I went to a networking breakfast this morning at the Boston Center for Community and Justice on Diversity: Institutionalizing Diversity as a Business Strategy.
A very well done event with a number of business leaders committed to the integration of this thing we call diversity in a manner that connects like "traditional" business staples like lead generation, fulfillment, accounting, etc.
It is easy in meetings like this for the default to go straight to workforce representation conversations. Some commented on how some of their companies have gotten executives to fulfill diversity goals and it has increased representation. Others shared that the goals of representation are also tied development. That resonates with me, but it also falls short to me in a way, in that what development means and is are often much different than what those responsible for developing their people do.
There was one hospital COO there. She mentioned the ideas of health disparities (quality disparities) and cultural competence. I appreciated her commitment and candor about how far they have come and how far they have to go. Where I wished she could have taken the conversation was into an area that most organizations face on a regular basis: risk.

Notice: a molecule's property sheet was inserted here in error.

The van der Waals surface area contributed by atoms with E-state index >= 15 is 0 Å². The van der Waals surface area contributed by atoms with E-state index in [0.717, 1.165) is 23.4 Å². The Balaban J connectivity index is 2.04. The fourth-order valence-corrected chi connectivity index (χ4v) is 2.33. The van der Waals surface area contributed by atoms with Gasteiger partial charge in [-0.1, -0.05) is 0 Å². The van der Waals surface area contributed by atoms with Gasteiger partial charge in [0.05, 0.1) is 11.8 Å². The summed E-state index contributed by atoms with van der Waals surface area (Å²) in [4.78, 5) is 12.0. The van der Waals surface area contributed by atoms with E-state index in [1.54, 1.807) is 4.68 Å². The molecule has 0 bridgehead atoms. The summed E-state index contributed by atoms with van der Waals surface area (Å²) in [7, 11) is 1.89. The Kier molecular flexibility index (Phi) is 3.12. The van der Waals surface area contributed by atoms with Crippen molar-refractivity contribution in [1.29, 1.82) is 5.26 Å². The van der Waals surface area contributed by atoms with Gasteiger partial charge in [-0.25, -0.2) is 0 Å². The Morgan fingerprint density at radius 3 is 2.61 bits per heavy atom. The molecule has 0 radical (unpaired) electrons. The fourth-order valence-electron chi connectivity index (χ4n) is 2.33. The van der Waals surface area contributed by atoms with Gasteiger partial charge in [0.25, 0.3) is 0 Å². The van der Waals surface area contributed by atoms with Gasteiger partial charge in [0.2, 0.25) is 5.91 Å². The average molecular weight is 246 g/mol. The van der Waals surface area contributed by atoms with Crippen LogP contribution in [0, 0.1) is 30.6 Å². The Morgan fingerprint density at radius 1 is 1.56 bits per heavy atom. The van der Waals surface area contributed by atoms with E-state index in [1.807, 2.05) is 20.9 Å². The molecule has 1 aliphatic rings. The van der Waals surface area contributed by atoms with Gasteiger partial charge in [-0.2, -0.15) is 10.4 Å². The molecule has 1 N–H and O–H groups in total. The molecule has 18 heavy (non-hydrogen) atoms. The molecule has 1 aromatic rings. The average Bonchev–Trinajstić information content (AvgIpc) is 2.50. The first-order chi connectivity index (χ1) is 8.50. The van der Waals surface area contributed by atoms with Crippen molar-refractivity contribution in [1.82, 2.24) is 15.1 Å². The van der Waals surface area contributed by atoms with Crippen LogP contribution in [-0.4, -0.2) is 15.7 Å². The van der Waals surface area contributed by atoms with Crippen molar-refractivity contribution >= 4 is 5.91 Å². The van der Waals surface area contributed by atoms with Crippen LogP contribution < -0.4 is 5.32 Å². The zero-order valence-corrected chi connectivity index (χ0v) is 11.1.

Now, while the idea of risk is one that most leaders have to face, they don't generally think about risks in terms of people not being able to relate to others in a manner that is in alignment with their needs. In healthcare the risks here are obvious. Just speak to any clinician who has had diagnoses compromised due to not having the ability to discern cultural cues. Cues that may have provided additional data for a diagnosis that could have prevented or at least mitigated further suffering on behalf of the patient.
In other industries, I hold that the risk of cultural incompetence and what I call "cultural illiteracy" (extrapolated from health literacy) is just as profound. In a global playing field of business, the stakes of cultural navigation matter more than ever before.
For many Americans, the lens of the world is narrow and generally has an insular focus. The risk here is that if we are not able to consider the globe as the business environment that we live within; and recognize that the norms of business are as diverse as the world is big, our ability to be competitive in this global economy is mitigated. This is not just true for people from the U.S., this is true for everyone.
Consider that we are all culturally illiterate in a way. Now, think about the risk of being illiterate in any other sense of the word.
Make it a great day!